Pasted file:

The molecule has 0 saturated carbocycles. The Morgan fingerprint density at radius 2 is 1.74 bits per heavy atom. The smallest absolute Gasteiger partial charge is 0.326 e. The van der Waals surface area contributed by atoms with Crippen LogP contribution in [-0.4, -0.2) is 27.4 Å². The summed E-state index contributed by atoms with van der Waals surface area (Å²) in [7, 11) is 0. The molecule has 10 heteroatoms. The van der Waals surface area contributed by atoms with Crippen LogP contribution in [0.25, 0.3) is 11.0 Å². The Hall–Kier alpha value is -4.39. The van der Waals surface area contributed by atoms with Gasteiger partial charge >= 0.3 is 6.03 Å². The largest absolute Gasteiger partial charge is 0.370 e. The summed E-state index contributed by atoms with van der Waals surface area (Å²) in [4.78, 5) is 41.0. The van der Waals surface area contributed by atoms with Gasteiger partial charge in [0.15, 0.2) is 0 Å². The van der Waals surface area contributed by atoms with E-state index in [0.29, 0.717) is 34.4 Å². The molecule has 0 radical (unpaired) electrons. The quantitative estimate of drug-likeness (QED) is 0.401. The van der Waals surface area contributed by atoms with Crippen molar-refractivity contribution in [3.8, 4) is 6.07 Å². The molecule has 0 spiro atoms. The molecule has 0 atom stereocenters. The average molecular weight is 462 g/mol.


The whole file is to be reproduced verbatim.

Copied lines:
The molecule has 0 saturated carbocycles. The Morgan fingerprint density at radius 2 is 1.74 bits per heavy atom. The smallest absolute Gasteiger partial charge is 0.326 e. The van der Waals surface area contributed by atoms with Crippen LogP contribution in [-0.4, -0.2) is 27.4 Å². The summed E-state index contributed by atoms with van der Waals surface area (Å²) in [7, 11) is 0. The molecule has 10 heteroatoms. The van der Waals surface area contributed by atoms with Crippen LogP contribution in [0.25, 0.3) is 11.0 Å². The Hall–Kier alpha value is -4.39. The van der Waals surface area contributed by atoms with Gasteiger partial charge >= 0.3 is 6.03 Å². The largest absolute Gasteiger partial charge is 0.370 e. The summed E-state index contributed by atoms with van der Waals surface area (Å²) in [4.78, 5) is 41.0. The van der Waals surface area contributed by atoms with Gasteiger partial charge in [0.15, 0.2) is 0 Å². The van der Waals surface area contributed by atoms with E-state index in [0.29, 0.717) is 34.4 Å². The molecule has 0 radical (unpaired) electrons. The quantitative estimate of drug-likeness (QED) is 0.401. The van der Waals surface area contributed by atoms with Crippen molar-refractivity contribution in [3.8, 4) is 6.07 Å². The molecule has 0 spiro atoms. The molecule has 0 atom stereocenters. The average molecular weight is 462 g/mol.